However, as we’re travelling together, we stop along the highway at several scenic overlooks. Every time we stop, you see me clinging to the guardrails and warning my kids to stay away from the edge. At one point, I even drop my wallet off a cliff, but I just leave it behind and say “well, I can’t go over the edge. That’s against the rules.” So you pull me aside and say, “Look, are you sure you don’t believe in gravity? Because there aren’t any signs here. If gravity really doesn’t exist, why don’t you float down and get your wallet?” I pause again for a few moments to think and finally reply, “Well, I’m just applying a heuristic. In general, following the rules of gravity-believers makes society function better. I’m not going to hash out every exception on a case-by-case basis. To be honest, I don’t really worry about that.”

At some point, you’d be justified in saying “I think you experience the same laws of gravity as everyone else, but -for whatever reason- you don’t have a category for it, so you explain your experiences in some other way. But I think you’re encountering the same laws of gravity that I am.”

That’s a good illustration of what I’m talking about when I say that atheists’ deep commitment to truth-seeking shows that they’re encountering the same moral universe that all of us are. At 17:14, Paul said “Neil’s case for an obligation to seek truth and intrinsic value of truth rests entirely on people knowing it deep down. And for the majority of the population who have given their epistemology zero thought perhaps this rings true.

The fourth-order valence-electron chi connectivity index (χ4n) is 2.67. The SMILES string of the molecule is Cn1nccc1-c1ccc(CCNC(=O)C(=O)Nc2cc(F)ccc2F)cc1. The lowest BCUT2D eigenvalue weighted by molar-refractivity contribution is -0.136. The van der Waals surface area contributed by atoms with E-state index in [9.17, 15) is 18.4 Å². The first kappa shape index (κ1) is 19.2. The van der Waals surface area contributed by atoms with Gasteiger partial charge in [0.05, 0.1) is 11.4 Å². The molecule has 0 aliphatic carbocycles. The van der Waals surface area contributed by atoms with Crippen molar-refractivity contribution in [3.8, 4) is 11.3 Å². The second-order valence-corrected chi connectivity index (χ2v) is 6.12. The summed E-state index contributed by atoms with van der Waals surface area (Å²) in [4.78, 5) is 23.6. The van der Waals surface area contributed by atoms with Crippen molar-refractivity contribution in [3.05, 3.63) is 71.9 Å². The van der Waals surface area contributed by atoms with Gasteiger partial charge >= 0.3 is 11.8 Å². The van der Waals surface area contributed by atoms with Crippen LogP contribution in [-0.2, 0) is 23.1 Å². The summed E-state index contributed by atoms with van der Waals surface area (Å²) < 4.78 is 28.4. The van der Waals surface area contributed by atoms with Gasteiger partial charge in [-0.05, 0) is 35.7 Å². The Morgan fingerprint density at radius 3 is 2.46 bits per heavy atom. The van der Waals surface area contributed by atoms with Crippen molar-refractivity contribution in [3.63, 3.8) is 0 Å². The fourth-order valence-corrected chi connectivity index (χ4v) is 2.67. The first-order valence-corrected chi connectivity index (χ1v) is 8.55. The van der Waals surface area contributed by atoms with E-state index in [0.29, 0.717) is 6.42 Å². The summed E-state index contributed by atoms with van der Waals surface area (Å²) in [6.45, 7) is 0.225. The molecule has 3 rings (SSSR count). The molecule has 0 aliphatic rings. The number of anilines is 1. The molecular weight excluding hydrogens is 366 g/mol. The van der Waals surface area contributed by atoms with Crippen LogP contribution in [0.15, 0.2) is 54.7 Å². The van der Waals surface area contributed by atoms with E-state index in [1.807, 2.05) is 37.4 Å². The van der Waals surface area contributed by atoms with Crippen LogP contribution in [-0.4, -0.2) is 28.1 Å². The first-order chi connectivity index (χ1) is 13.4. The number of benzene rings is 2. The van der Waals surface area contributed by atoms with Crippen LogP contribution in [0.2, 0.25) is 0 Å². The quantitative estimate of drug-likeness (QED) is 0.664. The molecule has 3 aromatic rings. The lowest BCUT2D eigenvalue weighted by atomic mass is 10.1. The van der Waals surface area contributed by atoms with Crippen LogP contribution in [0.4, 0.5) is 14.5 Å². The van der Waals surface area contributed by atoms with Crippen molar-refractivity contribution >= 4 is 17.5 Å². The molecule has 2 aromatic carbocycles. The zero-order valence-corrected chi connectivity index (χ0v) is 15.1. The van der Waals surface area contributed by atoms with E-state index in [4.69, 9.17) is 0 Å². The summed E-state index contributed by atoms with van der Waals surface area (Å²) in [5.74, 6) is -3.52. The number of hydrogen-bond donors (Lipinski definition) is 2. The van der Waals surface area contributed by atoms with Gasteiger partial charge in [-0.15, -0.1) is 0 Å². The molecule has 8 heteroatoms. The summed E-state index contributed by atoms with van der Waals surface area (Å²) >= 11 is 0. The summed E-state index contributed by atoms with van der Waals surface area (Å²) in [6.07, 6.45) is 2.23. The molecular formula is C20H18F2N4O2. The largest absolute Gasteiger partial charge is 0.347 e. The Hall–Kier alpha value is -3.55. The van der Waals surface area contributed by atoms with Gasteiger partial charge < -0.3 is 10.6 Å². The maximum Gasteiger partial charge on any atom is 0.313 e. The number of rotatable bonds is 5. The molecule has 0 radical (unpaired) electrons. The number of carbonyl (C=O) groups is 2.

Exactly. Paul seems to be agreeing that the idea that truth-seeking is obligatory “rings true” “for the majority of the population.” However, he attributes their belief to the fact that they’ve “given their epistemology zero thought.” That’s where I disagree. (As a side note, even among professional philosophers, moral realists outnumber moral antirealists by roughly 2:1!)

Instead, I’m arguing that most people intuitively grasp that moral categories exist. They don’t really reflect on how they know it; they just know it. In the Blank Slate, Harvard biologist Stephen Pinker includes a list of Human Universals found across cultures and across history that includes “good and bad distinguished, distinguishing right from wrong, and distinguishing true from false” (p. 435-439). So universally, people recognize these categories.